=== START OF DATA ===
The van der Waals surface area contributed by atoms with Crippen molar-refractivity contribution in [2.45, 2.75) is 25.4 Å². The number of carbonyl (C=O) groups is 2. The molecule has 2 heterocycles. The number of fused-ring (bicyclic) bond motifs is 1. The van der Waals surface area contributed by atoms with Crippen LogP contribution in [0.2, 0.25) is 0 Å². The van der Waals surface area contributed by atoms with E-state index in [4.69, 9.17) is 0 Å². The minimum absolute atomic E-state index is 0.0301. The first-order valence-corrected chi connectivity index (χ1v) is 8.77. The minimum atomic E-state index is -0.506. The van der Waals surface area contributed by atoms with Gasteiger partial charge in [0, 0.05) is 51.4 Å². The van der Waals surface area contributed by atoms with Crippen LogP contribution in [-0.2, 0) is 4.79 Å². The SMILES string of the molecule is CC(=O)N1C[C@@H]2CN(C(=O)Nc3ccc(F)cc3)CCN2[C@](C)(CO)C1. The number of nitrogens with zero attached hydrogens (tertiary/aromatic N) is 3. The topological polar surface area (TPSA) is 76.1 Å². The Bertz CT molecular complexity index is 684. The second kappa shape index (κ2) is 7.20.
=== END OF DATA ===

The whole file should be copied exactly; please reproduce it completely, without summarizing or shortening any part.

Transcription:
The van der Waals surface area contributed by atoms with Crippen molar-refractivity contribution in [2.45, 2.75) is 25.4 Å². The number of carbonyl (C=O) groups is 2. The molecule has 2 heterocycles. The number of fused-ring (bicyclic) bond motifs is 1. The van der Waals surface area contributed by atoms with Crippen LogP contribution in [0.2, 0.25) is 0 Å². The van der Waals surface area contributed by atoms with E-state index in [4.69, 9.17) is 0 Å². The minimum absolute atomic E-state index is 0.0301. The first-order valence-corrected chi connectivity index (χ1v) is 8.77. The minimum atomic E-state index is -0.506. The van der Waals surface area contributed by atoms with Gasteiger partial charge in [0, 0.05) is 51.4 Å². The van der Waals surface area contributed by atoms with Crippen LogP contribution in [-0.2, 0) is 4.79 Å². The SMILES string of the molecule is CC(=O)N1C[C@@H]2CN(C(=O)Nc3ccc(F)cc3)CCN2[C@](C)(CO)C1. The number of nitrogens with zero attached hydrogens (tertiary/aromatic N) is 3. The topological polar surface area (TPSA) is 76.1 Å². The Bertz CT molecular complexity index is 684. The second kappa shape index (κ2) is 7.20.